Common Rule Compliance Date Now January, 19 2019

The federal government published on June 19, 2018 the final rule for the Federal Policy for the Protection of Human Subjects, also called The Common Rule. The purpose of the Common Rule is to protect the privacy of people who volunteer to take part in research, while also minimizing the regulatory and administrative burdens for low-risk research studies.

The revised Common Rule was due to take effect on January 19, 2018 but an interim final rule was released on January 17, 2018 putting off the effective date for 6 months until July 19, 2018.

A notice of proposed rulemaking (NPRM) was published on April 20, 2018 seeking comments about delaying the new Common Rule requirements for an additional six months. After evaluating the comments obtained through the notice of proposed rulemaking, the recommendations detailed in the notice of proposed rulemaking were adopted and the compliance date was delayed until January 21, 2019.

There was a note in the final rule acknowledging the timing of the interim final rule, which generated frustration in the regulated community. It is believed that delaying the compliance date for the 2018 requirements whilst allowing the usage of three burden-reducing provisions of the 2018 Requirements provides the regulated community with enough time to prepare.

Regulated entities are going to be required to continue complying with the pre-2018 version of the Common Rule until January 2019. Nevertheless, institutions are allowed to carry out, for particular research studies, three of the burden-reducing guidelines in the 2018 Common Rule from July 19, 2018 to January 19, 2019.

The three provisions are:


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  • A modified definition of research wherein specific research activities are not covered by the Common Rule anymore, including public health surveillance functions for monitoring the spread of disease
  • The removal of the prerequisite for yearly ongoing review regarding particular kinds of research
  • The removal of the prerequisite that institutional review boards (IRBs) evaluate grant applications or financing proposals relevant to the research

In cases when those three burden reducing provisions are enforced for research that started during the delay period, complete compliance with the 2018 Common Rule requirements becomes necessary beginning January 21, 2019 until the end of the study.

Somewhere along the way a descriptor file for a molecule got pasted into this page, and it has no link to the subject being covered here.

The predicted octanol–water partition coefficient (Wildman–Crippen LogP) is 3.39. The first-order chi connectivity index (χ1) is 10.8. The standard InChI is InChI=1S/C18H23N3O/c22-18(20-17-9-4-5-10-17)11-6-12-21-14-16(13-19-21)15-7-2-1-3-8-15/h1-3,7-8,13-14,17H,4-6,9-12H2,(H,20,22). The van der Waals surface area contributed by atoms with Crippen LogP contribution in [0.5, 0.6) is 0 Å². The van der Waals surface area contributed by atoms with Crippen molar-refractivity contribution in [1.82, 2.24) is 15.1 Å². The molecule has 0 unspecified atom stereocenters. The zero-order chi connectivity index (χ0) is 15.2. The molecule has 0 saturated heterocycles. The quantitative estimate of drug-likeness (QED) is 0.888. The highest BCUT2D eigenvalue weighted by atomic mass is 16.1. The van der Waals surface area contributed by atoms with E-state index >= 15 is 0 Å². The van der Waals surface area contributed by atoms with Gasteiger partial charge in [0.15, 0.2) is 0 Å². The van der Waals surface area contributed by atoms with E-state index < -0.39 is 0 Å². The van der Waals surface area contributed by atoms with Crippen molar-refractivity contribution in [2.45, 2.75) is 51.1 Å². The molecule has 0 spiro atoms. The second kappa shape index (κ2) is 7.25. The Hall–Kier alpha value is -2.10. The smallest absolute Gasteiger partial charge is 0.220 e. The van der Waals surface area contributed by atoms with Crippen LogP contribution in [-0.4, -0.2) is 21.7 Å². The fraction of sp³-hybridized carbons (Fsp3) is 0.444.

The Revised Common Rule will allow more secondary studies of EHR data. A number of low-risk research studies, such as observational studies for finding patterns in patient data to improve how medical operations are performed, will be exempted if performed by specific HIPAA-covered entities.

There are also changes in the way consent should be obtained. Vital information regarding a study should be described clearly and concisely in a manner that allows a reasonable individual to know how their information is going to be used. It is additionally possible for broad permission to be obtained, which will help to ensure that biospecimens and patient-reported information are accessible for secondary research.

A new provision is included to help with examining potential research participants to make certain that patients who can likely benefit from new treatment options will find out about those treatment options.

About Liam Johnson
Liam Johnson has produced articles about HIPAA for several years. He has extensive experience in healthcare privacy and security. With a deep understanding of the complex legal and regulatory landscape surrounding patient data protection, Liam has dedicated his career to helping organizations navigate the intricacies of HIPAA compliance. Liam focusses on the challenges faced by healthcare providers, insurance companies, and business associates in complying with HIPAA regulations. Liam has been published in leading healthcare publications, including The HIPAA Journal. Liam was appointed Editor-in-Chief of The HIPAA Guide in 2023. Contact Liam via LinkedIn: